When a market order is not filled, this is usually because the market is less liquid or there is a lesser volume of assets than normal. For a market order to be filled, there needs to be a willing buyer and seller on both ends.
For example, if you place a large market order for a particularly low-volume share, such as a penny stock, there may not be enough shares available at the current price. This means that your order won’t be filled, and you will have to wait until there is more liquidity within the share market to re-submit your order.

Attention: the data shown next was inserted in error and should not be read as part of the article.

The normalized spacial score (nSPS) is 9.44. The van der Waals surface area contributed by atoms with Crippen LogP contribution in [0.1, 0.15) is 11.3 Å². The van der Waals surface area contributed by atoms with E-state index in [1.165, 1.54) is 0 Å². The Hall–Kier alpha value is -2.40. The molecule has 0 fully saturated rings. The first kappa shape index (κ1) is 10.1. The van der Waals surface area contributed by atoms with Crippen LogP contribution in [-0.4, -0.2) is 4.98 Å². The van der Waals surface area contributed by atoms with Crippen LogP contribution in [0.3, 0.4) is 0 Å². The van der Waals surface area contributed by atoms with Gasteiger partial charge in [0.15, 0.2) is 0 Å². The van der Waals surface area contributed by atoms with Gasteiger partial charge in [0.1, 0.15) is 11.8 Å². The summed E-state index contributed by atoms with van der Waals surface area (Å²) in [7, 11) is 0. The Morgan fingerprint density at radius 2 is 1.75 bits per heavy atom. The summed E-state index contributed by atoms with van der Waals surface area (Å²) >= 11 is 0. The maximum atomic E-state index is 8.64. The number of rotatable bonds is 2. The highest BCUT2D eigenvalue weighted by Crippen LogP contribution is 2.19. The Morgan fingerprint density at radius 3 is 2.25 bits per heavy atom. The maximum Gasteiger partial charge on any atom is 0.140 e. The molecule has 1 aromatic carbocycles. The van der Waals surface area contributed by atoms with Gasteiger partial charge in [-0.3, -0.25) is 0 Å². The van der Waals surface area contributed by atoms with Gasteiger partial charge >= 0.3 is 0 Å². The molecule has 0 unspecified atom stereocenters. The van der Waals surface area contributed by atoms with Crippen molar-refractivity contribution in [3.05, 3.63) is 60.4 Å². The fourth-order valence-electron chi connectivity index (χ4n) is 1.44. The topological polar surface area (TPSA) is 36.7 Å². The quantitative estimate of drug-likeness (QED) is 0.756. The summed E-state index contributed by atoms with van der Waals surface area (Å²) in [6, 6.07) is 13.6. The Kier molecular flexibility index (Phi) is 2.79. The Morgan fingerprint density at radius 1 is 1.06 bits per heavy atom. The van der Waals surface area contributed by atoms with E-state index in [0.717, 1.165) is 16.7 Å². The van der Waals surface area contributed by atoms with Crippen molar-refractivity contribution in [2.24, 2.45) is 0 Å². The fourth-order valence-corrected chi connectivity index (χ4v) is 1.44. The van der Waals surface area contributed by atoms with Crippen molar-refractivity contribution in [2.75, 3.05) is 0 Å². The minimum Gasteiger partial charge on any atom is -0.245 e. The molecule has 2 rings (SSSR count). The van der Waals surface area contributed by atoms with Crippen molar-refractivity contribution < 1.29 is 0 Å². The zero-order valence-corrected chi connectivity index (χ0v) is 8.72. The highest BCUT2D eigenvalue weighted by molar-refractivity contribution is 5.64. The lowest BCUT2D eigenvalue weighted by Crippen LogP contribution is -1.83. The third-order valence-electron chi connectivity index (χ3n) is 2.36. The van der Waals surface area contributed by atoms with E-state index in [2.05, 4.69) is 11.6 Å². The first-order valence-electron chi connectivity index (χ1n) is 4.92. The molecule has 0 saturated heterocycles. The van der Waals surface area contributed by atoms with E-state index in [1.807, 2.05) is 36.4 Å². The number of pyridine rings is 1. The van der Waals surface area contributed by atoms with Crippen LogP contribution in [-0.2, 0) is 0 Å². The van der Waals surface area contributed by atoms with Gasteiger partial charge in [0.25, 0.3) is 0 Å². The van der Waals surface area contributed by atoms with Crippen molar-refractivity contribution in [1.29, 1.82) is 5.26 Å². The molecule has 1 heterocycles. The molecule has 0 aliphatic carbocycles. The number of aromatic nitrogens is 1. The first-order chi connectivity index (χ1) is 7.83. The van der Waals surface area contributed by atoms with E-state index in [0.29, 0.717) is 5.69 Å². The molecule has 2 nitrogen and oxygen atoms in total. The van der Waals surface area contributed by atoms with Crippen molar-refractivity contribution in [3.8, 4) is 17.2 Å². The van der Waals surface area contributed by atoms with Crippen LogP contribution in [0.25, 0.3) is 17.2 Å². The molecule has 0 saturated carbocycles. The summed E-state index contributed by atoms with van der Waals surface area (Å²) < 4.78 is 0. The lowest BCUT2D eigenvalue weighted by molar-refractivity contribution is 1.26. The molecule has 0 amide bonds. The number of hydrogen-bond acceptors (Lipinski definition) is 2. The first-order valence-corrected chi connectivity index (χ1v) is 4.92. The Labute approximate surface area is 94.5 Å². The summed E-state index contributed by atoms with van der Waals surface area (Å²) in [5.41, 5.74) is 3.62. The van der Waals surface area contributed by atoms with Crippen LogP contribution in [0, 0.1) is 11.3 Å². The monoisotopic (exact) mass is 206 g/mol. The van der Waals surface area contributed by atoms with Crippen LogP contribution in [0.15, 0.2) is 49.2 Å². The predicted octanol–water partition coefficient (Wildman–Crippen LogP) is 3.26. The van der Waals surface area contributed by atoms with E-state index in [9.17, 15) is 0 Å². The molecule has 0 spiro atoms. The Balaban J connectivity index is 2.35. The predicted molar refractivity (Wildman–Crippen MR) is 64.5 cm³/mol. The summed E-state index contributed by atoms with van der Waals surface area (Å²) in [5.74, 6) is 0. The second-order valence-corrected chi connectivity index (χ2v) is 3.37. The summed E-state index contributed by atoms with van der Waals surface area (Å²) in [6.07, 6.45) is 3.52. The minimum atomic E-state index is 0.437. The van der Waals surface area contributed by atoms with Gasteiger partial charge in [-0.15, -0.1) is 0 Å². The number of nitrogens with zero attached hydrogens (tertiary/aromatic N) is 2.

A market order may also not be filled due to volatile or unstable conditions of the market. For example, if there is a large jump or drop in an asset’s price, sometimes the market will halt. When this period of volatility is over and market conditions are more stable, you may then place a market order once again, as the previous would not have been filled.